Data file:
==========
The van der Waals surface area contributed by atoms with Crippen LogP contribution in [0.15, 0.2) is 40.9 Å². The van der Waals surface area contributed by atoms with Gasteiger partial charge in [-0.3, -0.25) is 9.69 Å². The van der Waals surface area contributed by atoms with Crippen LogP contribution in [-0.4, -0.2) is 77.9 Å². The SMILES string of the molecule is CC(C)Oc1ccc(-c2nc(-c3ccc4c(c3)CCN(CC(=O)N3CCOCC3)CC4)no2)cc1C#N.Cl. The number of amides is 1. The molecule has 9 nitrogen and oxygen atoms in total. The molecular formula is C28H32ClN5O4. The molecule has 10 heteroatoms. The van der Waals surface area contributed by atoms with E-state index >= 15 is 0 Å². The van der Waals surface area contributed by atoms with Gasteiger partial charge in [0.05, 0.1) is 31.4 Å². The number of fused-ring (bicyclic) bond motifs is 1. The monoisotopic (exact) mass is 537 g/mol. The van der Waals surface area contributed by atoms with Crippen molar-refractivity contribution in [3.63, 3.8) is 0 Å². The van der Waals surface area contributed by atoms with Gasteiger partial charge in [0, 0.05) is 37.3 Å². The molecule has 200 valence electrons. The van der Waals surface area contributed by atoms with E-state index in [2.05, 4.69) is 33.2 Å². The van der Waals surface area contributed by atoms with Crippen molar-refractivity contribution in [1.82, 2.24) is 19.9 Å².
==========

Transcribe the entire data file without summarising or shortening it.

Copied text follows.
The van der Waals surface area contributed by atoms with Crippen LogP contribution in [0.15, 0.2) is 40.9 Å². The van der Waals surface area contributed by atoms with Gasteiger partial charge in [-0.3, -0.25) is 9.69 Å². The van der Waals surface area contributed by atoms with Crippen LogP contribution in [-0.4, -0.2) is 77.9 Å². The SMILES string of the molecule is CC(C)Oc1ccc(-c2nc(-c3ccc4c(c3)CCN(CC(=O)N3CCOCC3)CC4)no2)cc1C#N.Cl. The number of amides is 1. The molecule has 9 nitrogen and oxygen atoms in total. The molecular formula is C28H32ClN5O4. The molecule has 10 heteroatoms. The van der Waals surface area contributed by atoms with E-state index >= 15 is 0 Å². The van der Waals surface area contributed by atoms with Gasteiger partial charge in [0.05, 0.1) is 31.4 Å². The number of fused-ring (bicyclic) bond motifs is 1. The monoisotopic (exact) mass is 537 g/mol. The van der Waals surface area contributed by atoms with Crippen molar-refractivity contribution in [3.63, 3.8) is 0 Å². The van der Waals surface area contributed by atoms with Gasteiger partial charge in [0, 0.05) is 37.3 Å². The molecule has 200 valence electrons. The van der Waals surface area contributed by atoms with E-state index in [2.05, 4.69) is 33.2 Å². The van der Waals surface area contributed by atoms with Crippen molar-refractivity contribution in [1.82, 2.24) is 19.9 Å².